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Bittersweet year

Posted: May 18, 2008 1:40 a.m.
Updated: July 19, 2008 5:01 a.m.

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• Four two years, Josh Corralles battled to become a pitcher that colleges wanted. Now he's facing an even bigger challenge.

April 16 was a big day for Valencia High's baseball pitcher Josh Corralles. The team faced Hart on Bud Murray field in front of a bevy of scouts who were there to see Hart's preeminent pitcher Michael Montgomery. Corralles had yet to be offered a college scholarship, but he knew that this could be his opportunity. He pitched a complete game that day holding a potent Hart lineup to one run on six hits. A week later the scholarship offer came. But getting that call from Long Beach State was bittersweet as just three weeks prior his father, Robert Corralles, was diagnosed with Acute Myelogenous Leukemia, or AML.

The disease, which is a fast-growing cancer of the blood and bone marrow, blindsided the 56-year old employee of the Sheriff's Department and his son.

While on an eight-day cruise with his wife and friends, Robert fell ill and after advisement from the ship's on-board medical staff, he was immediately sent back to California via medical evacuation.

But his transport back to the states didn't come easy. Robert was told that it would cost $40,000 to convoy him off the ship.

Some of Robert's friends who were with him on the cruise bargained with the aircraft staff to lower the cost and after compromising on a more reasonable figure a friend of Robert's handed over his American Express card to take care of the bill.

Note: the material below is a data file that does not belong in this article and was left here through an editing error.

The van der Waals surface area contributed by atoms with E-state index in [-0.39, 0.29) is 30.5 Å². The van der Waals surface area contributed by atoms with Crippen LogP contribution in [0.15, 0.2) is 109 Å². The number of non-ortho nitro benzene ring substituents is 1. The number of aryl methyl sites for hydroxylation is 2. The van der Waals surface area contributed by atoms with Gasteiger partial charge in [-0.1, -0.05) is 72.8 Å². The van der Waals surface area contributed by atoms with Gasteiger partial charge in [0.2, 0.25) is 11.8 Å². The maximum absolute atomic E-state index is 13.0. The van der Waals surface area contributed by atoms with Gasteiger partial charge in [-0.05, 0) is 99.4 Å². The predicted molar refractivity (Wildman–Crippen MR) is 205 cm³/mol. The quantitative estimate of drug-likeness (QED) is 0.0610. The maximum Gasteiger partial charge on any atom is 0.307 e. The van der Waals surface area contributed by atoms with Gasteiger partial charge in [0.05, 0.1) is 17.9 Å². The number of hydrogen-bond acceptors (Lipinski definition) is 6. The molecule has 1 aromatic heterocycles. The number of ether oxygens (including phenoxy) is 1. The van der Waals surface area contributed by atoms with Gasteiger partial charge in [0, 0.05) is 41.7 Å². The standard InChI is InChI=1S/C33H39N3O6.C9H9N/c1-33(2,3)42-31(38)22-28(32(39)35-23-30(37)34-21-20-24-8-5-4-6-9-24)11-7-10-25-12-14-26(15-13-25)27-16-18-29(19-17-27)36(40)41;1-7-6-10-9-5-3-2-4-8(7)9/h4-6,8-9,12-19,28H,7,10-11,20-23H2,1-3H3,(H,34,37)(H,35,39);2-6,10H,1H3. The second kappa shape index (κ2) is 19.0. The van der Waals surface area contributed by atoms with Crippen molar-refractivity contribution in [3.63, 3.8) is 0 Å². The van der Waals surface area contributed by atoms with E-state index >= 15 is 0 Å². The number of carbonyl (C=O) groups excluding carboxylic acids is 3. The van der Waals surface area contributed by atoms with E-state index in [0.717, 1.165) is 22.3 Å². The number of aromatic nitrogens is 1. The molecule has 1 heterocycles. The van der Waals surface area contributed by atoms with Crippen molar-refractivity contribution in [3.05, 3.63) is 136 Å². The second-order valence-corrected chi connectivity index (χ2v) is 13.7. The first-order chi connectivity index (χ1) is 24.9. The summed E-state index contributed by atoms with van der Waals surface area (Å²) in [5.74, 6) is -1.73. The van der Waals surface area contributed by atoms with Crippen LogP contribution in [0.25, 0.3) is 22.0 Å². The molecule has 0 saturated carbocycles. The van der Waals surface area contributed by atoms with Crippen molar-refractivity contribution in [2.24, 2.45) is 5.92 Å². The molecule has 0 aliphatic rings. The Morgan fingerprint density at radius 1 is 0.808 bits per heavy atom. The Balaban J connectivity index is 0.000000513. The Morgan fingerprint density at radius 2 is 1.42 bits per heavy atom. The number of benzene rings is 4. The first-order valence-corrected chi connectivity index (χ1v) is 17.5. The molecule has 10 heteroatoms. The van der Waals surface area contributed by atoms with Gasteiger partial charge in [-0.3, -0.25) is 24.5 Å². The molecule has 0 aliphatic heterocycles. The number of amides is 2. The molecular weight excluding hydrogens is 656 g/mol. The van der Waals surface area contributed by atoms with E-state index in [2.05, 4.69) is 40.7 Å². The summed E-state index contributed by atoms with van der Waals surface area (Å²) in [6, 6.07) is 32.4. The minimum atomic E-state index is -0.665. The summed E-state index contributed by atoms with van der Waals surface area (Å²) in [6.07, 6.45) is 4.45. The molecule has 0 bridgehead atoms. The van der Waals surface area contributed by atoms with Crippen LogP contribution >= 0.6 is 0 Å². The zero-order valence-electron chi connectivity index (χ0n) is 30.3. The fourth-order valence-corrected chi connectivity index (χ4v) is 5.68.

After three hours of being held up at the airport waiting for the medical evacuation, Robert arrived at Burbank Airport to a waiting ambulance and was carted off to the UCLA Medical Center.

Prior to the vacation, Robert had visited a doctor for flu-like symptoms and was given antibiotics. Little did he know it was a lot more than just the flu.

"I had the same symptoms of some of my coworkers," he said. " I had a fever, a cough, and runny nose. The doctor gave me antibiotics and sent me home".

Robert, his wife, and four sons arrived at the hospital on April 3 around 2 p.m., and by 11 o'clock that evening was given the grim news that he had cancer. Robert wouldn't return home for 30 days as he immediately went into treatment.

With the news of Robert's illness, friends, family members, parents, and players from around the community rallied together to raise funds in order to relieve some of the financial burden on the family.

Robert has been involved with baseball in Santa Clarita for many years, having coached many of the notable players in the community today.

A foundation in Robert's name has been established by friends to raise funds for his treatments along with numerous fund-raisers and blood drives to benefit his charity.

On May 7 Saugus High school played Valencia on the Centurions home field and proceeds from the concession stand went to the Robert Corralles Foundation.

For Robert, the outpouring of support came as a surprise.